For victims of house fires, the risk of death is directly related to exposure to cyanide – a component of smoke.
Hydroxocobalamin, a natural vitamin B12 derivative and antidote for cyanide poisoning, has been used in smoke inhalation patients in the United States since 2006. However, no studies have evaluated hydroxocobalamin versus no antidotal intervention, and there is no consensus on its use as a first-line treatment for suspected cyanide toxicity.
In a study published in the February issue of Burns, Lyly Nguyen, M.D., and colleagues compared the outcomes of patients at Vanderbilt who received hydroxocobalamin (2008-2014) to historical control patients who did not (2002-2008).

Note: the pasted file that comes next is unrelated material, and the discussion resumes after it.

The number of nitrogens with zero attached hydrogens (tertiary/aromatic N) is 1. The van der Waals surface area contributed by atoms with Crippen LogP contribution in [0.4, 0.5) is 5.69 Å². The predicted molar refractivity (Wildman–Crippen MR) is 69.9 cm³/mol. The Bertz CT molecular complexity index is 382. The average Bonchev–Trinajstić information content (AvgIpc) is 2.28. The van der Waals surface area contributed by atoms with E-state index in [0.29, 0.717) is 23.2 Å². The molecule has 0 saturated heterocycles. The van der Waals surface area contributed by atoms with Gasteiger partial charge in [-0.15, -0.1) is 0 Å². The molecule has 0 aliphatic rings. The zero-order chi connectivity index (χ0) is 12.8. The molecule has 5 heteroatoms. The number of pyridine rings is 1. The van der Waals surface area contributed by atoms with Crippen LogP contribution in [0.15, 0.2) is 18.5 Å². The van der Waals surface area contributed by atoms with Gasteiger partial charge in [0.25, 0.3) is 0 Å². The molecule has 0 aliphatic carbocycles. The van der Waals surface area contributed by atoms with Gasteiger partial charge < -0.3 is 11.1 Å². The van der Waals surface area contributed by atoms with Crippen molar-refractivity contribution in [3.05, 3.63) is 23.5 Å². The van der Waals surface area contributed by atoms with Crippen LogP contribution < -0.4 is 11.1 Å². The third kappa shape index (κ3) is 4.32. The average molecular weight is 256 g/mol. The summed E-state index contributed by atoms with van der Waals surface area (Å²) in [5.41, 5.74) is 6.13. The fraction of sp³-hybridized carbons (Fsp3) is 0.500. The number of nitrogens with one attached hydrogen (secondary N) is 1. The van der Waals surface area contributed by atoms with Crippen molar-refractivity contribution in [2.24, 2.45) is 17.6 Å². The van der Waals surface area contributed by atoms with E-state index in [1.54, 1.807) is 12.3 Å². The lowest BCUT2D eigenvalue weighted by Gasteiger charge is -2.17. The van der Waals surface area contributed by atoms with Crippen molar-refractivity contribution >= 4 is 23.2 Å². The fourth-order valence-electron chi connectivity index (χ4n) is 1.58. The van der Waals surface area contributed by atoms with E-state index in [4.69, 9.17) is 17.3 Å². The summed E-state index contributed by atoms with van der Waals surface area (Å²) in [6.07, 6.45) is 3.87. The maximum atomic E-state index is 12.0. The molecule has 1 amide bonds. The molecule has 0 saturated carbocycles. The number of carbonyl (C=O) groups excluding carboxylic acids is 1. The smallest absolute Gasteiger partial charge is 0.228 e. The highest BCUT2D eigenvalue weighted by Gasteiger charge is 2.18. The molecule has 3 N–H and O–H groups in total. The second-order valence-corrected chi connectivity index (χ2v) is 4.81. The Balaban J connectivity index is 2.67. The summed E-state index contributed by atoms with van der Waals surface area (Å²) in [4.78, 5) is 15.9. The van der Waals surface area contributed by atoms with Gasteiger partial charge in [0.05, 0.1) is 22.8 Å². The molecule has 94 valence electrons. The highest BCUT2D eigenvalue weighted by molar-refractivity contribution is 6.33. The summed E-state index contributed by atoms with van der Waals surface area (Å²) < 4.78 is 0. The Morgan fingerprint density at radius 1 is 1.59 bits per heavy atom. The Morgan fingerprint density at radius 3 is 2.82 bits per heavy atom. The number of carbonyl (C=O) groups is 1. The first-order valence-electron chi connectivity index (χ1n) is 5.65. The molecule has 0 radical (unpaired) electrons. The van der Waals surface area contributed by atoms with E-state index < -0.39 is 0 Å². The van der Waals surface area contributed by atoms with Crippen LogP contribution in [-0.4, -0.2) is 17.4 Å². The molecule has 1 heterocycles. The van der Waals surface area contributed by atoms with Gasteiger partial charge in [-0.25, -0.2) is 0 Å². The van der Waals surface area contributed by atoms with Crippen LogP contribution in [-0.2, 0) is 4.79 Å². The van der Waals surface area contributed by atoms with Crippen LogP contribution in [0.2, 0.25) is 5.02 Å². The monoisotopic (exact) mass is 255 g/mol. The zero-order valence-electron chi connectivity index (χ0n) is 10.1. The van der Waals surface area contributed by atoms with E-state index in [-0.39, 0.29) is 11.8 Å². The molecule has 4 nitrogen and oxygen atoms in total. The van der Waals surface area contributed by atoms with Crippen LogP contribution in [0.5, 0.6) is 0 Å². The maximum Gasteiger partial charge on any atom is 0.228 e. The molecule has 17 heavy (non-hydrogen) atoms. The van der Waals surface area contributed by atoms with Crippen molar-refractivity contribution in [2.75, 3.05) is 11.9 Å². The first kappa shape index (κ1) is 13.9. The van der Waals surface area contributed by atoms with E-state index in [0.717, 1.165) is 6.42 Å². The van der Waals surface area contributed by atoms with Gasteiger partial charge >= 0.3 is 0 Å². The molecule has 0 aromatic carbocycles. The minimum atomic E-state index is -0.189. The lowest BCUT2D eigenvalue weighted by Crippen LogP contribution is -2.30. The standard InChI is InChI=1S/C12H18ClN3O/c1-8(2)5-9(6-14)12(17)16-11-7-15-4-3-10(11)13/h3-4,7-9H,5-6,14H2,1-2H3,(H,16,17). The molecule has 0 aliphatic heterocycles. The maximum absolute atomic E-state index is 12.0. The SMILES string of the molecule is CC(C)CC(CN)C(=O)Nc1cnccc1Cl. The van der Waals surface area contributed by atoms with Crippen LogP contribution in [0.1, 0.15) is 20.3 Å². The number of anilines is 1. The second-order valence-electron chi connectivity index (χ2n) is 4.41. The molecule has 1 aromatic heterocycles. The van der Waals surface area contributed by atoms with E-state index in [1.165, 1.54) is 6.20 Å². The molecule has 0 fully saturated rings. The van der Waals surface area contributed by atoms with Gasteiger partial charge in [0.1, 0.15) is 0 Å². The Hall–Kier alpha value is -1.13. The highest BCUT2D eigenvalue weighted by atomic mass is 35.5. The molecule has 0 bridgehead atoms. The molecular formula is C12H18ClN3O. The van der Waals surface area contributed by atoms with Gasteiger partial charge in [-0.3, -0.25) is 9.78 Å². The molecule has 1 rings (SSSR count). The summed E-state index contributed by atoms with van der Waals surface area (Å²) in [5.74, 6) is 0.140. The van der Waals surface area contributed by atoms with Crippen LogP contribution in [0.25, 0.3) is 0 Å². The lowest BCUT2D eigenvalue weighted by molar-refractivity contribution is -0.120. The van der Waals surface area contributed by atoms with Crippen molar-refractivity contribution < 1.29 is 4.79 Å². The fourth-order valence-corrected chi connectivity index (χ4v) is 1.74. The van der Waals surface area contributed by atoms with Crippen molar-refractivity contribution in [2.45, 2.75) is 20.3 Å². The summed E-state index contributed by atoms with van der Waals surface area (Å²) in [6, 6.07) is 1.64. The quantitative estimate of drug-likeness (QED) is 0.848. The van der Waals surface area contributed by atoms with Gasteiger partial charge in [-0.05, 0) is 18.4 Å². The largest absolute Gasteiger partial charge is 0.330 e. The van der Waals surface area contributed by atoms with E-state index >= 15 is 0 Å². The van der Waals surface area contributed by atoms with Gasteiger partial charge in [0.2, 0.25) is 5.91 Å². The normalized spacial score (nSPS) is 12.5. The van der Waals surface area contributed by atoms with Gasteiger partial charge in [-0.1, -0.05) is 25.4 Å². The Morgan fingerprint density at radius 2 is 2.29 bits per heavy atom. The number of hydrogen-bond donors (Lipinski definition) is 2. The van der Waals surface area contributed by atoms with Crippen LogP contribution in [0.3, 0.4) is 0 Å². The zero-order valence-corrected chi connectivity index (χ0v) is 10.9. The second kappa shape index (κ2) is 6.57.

Mortality rates were similar for the two groups, and patients who received hydroxocobalamin had lower rates of pneumonia, increased ventilator-free days and shorter intensive care unit stays compared to control patients.
Burn centers should consider routine use of hydroxocobalamin in patients with suspected smoke inhalation injury, the authors suggest.